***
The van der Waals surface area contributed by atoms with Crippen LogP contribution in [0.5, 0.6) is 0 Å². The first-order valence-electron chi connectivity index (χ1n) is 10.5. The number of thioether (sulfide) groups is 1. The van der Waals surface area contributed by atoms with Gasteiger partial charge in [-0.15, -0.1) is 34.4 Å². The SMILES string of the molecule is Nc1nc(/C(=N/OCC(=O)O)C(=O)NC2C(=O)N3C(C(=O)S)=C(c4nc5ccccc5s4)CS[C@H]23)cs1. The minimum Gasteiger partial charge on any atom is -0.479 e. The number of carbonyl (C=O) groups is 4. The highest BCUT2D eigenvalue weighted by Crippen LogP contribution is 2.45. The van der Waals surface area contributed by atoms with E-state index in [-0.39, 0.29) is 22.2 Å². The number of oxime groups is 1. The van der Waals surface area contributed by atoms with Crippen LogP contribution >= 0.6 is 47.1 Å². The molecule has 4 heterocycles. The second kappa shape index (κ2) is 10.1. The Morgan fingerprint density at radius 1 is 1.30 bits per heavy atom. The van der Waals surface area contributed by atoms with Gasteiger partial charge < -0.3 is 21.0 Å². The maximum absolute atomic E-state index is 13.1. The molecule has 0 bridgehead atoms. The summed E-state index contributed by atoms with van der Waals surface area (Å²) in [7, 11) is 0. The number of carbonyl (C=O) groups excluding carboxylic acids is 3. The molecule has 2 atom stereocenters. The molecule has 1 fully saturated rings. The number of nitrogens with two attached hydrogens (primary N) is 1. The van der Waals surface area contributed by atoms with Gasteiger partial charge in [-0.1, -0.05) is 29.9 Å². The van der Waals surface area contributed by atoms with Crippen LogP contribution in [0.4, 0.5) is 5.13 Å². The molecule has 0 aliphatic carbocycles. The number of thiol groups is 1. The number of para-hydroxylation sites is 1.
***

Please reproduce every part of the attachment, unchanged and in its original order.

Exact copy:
The van der Waals surface area contributed by atoms with Crippen LogP contribution in [0.5, 0.6) is 0 Å². The first-order valence-electron chi connectivity index (χ1n) is 10.5. The number of thioether (sulfide) groups is 1. The van der Waals surface area contributed by atoms with Gasteiger partial charge in [-0.15, -0.1) is 34.4 Å². The SMILES string of the molecule is Nc1nc(/C(=N/OCC(=O)O)C(=O)NC2C(=O)N3C(C(=O)S)=C(c4nc5ccccc5s4)CS[C@H]23)cs1. The minimum Gasteiger partial charge on any atom is -0.479 e. The number of carbonyl (C=O) groups is 4. The highest BCUT2D eigenvalue weighted by Crippen LogP contribution is 2.45. The van der Waals surface area contributed by atoms with E-state index in [-0.39, 0.29) is 22.2 Å². The number of oxime groups is 1. The van der Waals surface area contributed by atoms with Crippen LogP contribution >= 0.6 is 47.1 Å². The molecule has 4 heterocycles. The second kappa shape index (κ2) is 10.1. The Morgan fingerprint density at radius 1 is 1.30 bits per heavy atom. The van der Waals surface area contributed by atoms with Gasteiger partial charge < -0.3 is 21.0 Å². The maximum absolute atomic E-state index is 13.1. The molecule has 0 bridgehead atoms. The summed E-state index contributed by atoms with van der Waals surface area (Å²) in [7, 11) is 0. The number of carbonyl (C=O) groups excluding carboxylic acids is 3. The molecule has 2 atom stereocenters. The molecule has 1 fully saturated rings. The number of nitrogens with two attached hydrogens (primary N) is 1. The van der Waals surface area contributed by atoms with Gasteiger partial charge in [-0.1, -0.05) is 29.9 Å². The van der Waals surface area contributed by atoms with Crippen LogP contribution in [0.4, 0.5) is 5.13 Å². The molecule has 0 aliphatic carbocycles. The number of thiol groups is 1. The number of para-hydroxylation sites is 1.